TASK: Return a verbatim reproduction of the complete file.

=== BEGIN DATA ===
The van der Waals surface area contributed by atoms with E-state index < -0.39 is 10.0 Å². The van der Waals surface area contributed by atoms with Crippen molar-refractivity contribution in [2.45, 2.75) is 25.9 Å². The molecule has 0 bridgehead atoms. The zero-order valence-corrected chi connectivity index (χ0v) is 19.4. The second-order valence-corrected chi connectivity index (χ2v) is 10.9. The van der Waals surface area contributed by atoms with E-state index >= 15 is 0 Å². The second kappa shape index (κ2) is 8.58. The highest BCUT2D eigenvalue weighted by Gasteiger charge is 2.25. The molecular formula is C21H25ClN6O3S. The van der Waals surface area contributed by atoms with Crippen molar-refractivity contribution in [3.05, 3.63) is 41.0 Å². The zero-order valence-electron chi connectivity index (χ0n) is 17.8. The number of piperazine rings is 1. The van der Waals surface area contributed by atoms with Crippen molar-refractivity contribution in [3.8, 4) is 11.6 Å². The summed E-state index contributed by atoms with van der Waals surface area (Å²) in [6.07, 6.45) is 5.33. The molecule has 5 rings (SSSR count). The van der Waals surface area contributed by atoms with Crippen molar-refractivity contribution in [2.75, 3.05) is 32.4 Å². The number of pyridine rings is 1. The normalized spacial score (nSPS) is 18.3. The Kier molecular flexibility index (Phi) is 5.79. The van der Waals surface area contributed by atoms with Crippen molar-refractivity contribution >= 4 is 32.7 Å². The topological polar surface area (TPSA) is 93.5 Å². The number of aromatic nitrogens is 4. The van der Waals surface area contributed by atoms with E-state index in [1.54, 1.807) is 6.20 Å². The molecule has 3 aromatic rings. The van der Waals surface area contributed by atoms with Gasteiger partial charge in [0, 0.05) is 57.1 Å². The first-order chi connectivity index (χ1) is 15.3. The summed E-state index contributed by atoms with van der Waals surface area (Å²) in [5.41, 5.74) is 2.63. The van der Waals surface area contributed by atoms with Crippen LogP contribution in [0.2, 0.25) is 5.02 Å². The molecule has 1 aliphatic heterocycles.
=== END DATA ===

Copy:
The van der Waals surface area contributed by atoms with E-state index < -0.39 is 10.0 Å². The van der Waals surface area contributed by atoms with Crippen molar-refractivity contribution in [2.45, 2.75) is 25.9 Å². The molecule has 0 bridgehead atoms. The zero-order valence-corrected chi connectivity index (χ0v) is 19.4. The second-order valence-corrected chi connectivity index (χ2v) is 10.9. The van der Waals surface area contributed by atoms with E-state index >= 15 is 0 Å². The second kappa shape index (κ2) is 8.58. The highest BCUT2D eigenvalue weighted by Gasteiger charge is 2.25. The molecular formula is C21H25ClN6O3S. The van der Waals surface area contributed by atoms with Crippen molar-refractivity contribution in [3.05, 3.63) is 41.0 Å². The zero-order valence-electron chi connectivity index (χ0n) is 17.8. The number of piperazine rings is 1. The van der Waals surface area contributed by atoms with Crippen molar-refractivity contribution in [3.8, 4) is 11.6 Å². The summed E-state index contributed by atoms with van der Waals surface area (Å²) in [6.07, 6.45) is 5.33. The molecule has 5 rings (SSSR count). The van der Waals surface area contributed by atoms with Crippen molar-refractivity contribution in [2.75, 3.05) is 32.4 Å². The number of pyridine rings is 1. The normalized spacial score (nSPS) is 18.3. The Kier molecular flexibility index (Phi) is 5.79. The van der Waals surface area contributed by atoms with Crippen molar-refractivity contribution >= 4 is 32.7 Å². The topological polar surface area (TPSA) is 93.5 Å². The number of aromatic nitrogens is 4. The van der Waals surface area contributed by atoms with E-state index in [1.54, 1.807) is 6.20 Å². The molecule has 3 aromatic rings. The van der Waals surface area contributed by atoms with Gasteiger partial charge in [0, 0.05) is 57.1 Å². The first-order chi connectivity index (χ1) is 15.3. The summed E-state index contributed by atoms with van der Waals surface area (Å²) in [5.41, 5.74) is 2.63. The van der Waals surface area contributed by atoms with Crippen LogP contribution in [0.2, 0.25) is 5.02 Å². The molecule has 1 aliphatic heterocycles.